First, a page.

01 March 2018

Following the Stations
of the Cross in Lent 16:
Longford 14: Jesus is
placed in the tomb

Station 14 in Saint Mel’s Cathedral, Longford … Jesus is placed in the tomb (Photograph: Patrick Comerford)

Patrick Comerford

Each morning in Lent, as part of my meditations and reflections for Lent this year, I am being guided by the Stations of the Cross from three locations.

The idea for this series of morning Lenten meditations came from reading about Peter Walker’s new exhibition, ‘Imagining the Crucifixion,’ inspired by the Stations of the Cross, which opened in Lichfield Cathedral last month and continues throughout Lent.

Throughout Lent, my meditations each morning are inspired by three sets of Stations of the Cross that I have found either inspiring or unusual. They are the stations in Saint Mel’s Cathedral, Longford, at Saint John’s Well on a mountainside near Millstreet, Co Cork, and in the Chapel of Saint John’s Hospital, Lichfield.

In my meditations, I am drawing on portions of the Stabat Mater, the 12th century hymn of the Crucifixion (‘At the cross her station keeping’) attributed to the Franciscan poet Jacopone da Todi. Some prayers are traditional, some are from the Book of Common Prayer, and other meditations and prayers are by Canon Frank Logue and the Revd Victoria Logue of the Episcopal Diocese of Georgia.

For two weeks, I am looking at the 14 Stations of the Cross in Saint Mel’s Cathedral, Longford, sculpted by Ken Thompson in Bath stone with chisel and mallet, with lettering inspired by the work of Eric Gill and haloes picked out in gold leaf.

He uses blue to give a background dimension that works almost like a shadow in itself, providing the foreground figures with greater relief. The bright gold leaf haloes establish the central image of Christ as well as his mother and disciples or saints.

Rather than using the traditional title for each station, the text at the foot of each panel is allusive. He has chosen two lines of scripture for each panel, cut them in lettering inspired by Eric Gill, and highlighted them in terracotta.

Station 14: Jesus is placed in the tomb

When Christ is laid in the tomb in Station XIV, the panel is luminous, the lidded grave is finished like a tablecloth. The Virgin Mary, hands crossed as if she were about to approach the Altar at the Eucharist to receive the Body of Christ, watches as Joseph of Arimathea and Nicodemus gently lay Christ’s body in the grave.

Through the door of the tomb, we can see the empty Cross, on the hill of Calvary. On the hill, seven Spring daffodils are blooming once again as signs of hope springing up. Seven is the number of completeness and perfection, both physical and spiritual: there are seven days of creation. God’s work is complete and God rests on the seventh day; now Christ is to rest in the grave on the seventh day, his work is complete.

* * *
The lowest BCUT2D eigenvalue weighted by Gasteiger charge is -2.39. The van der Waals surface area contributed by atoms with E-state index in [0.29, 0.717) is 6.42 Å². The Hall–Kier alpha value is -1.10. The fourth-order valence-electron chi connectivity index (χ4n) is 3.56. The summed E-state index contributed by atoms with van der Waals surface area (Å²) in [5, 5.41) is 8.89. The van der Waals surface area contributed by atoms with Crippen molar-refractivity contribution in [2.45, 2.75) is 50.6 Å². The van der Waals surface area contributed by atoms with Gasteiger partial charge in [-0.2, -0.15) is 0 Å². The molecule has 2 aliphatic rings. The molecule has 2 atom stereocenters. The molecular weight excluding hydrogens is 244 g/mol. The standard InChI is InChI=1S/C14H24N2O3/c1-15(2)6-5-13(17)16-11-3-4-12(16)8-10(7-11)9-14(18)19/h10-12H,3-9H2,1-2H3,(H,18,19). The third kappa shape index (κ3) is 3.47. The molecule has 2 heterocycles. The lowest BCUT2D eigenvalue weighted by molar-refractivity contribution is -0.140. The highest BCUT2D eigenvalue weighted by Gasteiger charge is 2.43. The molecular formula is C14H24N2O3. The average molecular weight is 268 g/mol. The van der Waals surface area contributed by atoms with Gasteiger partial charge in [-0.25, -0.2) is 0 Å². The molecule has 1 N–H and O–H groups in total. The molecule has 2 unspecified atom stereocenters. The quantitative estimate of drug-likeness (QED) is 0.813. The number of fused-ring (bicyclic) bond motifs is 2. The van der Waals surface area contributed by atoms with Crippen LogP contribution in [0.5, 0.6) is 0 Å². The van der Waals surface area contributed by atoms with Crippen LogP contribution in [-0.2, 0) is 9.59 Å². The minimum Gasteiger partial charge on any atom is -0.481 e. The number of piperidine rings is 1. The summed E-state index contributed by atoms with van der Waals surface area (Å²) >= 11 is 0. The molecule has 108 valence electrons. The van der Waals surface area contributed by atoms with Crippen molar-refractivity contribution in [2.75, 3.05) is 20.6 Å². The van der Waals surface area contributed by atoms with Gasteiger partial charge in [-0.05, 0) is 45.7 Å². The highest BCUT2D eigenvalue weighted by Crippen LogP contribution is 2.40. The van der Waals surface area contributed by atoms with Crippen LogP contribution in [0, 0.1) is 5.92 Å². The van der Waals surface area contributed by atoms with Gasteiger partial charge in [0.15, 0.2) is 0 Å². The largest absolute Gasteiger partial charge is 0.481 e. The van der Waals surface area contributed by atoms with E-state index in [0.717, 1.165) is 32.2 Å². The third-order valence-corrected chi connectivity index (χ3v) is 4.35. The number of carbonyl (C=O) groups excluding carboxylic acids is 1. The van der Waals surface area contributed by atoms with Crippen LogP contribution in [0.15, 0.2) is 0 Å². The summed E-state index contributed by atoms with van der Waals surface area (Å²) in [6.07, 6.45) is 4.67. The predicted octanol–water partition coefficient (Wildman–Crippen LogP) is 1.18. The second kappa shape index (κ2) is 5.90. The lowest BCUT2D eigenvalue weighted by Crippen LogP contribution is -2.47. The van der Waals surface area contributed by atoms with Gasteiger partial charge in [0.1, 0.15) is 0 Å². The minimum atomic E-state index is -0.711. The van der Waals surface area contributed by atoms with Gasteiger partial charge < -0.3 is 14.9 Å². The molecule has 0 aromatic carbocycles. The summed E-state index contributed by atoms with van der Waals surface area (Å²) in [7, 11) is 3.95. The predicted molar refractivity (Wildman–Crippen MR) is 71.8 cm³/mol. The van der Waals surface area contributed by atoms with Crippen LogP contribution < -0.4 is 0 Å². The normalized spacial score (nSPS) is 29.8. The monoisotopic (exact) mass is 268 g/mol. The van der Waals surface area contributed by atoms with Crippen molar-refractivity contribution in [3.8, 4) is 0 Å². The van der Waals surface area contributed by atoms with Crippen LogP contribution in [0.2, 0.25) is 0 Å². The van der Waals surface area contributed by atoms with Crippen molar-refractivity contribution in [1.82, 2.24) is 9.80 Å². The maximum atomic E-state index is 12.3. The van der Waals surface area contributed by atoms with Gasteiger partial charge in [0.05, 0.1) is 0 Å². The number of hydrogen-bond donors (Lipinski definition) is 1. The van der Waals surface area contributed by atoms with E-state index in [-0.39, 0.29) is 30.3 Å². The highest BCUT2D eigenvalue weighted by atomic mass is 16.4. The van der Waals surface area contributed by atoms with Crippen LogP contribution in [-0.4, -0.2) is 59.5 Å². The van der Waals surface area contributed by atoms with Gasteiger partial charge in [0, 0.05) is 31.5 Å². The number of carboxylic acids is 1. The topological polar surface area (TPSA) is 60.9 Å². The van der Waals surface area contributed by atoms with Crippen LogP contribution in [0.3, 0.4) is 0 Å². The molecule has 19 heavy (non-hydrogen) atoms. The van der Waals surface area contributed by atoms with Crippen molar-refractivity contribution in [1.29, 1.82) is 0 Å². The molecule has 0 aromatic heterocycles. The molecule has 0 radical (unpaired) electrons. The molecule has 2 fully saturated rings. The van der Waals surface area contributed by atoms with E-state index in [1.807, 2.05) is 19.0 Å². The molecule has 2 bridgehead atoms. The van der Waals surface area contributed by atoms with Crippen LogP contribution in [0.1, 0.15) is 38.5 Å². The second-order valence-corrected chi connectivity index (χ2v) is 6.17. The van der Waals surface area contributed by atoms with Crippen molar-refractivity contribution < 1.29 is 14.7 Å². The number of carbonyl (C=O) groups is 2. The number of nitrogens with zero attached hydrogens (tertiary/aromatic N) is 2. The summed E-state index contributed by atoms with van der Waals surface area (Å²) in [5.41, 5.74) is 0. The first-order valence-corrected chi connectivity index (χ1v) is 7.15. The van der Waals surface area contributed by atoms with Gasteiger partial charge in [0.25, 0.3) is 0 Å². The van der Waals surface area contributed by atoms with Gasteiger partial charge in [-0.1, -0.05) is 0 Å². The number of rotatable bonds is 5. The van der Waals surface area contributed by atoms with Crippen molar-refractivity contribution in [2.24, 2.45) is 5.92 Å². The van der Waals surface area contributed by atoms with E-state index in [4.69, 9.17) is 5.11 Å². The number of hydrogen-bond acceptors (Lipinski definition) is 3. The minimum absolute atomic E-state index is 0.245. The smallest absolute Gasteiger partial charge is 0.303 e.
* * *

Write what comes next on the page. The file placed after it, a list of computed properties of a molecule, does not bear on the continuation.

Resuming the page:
On the lintel are inscribed the initials NIKA. A common Greek acronym or Christogram is ICXC NIKA, meaning ‘Jesus Christ is Victorious.’

An angel descends from the Heavens with a scroll bearing the word ‘Gloria.’ During the Liturgies throughout Lent, it is traditional to omit the doxology or Gloria at the end of Psalms and Canticles. But we resume this use at Easter, joining the angels in their joy at the Resurrection.

The inscription in terracotta capital letters at the base of this station are the words: ‘Why Seek You the Living Among the Dead,’ a phrase that moves us from the death of the Cross on Good Friday to the life of the Resurrection on Easter morning.

Early on Sunday morning, before dawn on the first day of the week, the women come to the tomb with spices they have prepared. But they find the stone has been rolled away from the tomb, there is no body, and two men in dazzling clothes ask them ‘Why do you look for the living among the dead? He is not here, but has risen’ (Luke 24: 5). There is a similar greeting in the other two Synoptic Gospels: ‘He is not here; for he has been raised’ (Matthew 28: 6); ‘He has been raised; he is not here’ (Mark 16: 6).

From Stabat Mater:

Jesus Christ, crucified, have mercy on us!
By the cross with thee to stay,
There with thee to weep and pray,
Is all I ask of thee to give.


Cold stone. A shroud. Darkness.
Sabbath rest at last.
The disciples gather in fear.
A grain of wheat waits for spring.


Alpha and Omega, you are beginning and end. In death you conquered death so that even at the grave we praise your name. Help us to find you as the way, the truth and the life and to lead others out of darkness and into your light. This we pray in the name of Jesus, our crucified Lord, the King of Glory, the King of Peace. Amen.

We adore you, O Christ, and we praise you.
Because by your holy cross You have redeemed the world.

Jesus, your body is prepared for burial. Joseph gave you his own tomb. He laid your body there and rolled a large stone in front of it, then went home. What a sad day it has been for so many people.

Lord Jesus Christ, you stretched out your arms of love on the hard wood of the cross that everyone might come within the reach of your saving embrace: So clothe us in your Spirit that we, reaching forth our hands in love, may bring those who do not know you to the knowledge and love of you; for the honour of your Name. Amen.

A prayer before walking to the next station:

Holy God,
Holy and mighty Holy immortal one,
Have mercy on us.

Tomorrow: Introducing the Millstreet Stations of the Cross.

Yesterday’s reflection

The Burial of Christ … a 15th century painting in the Chiesa di San Francesco, the Franciscan church in San Marino (Photograph: Patrick Comerford)

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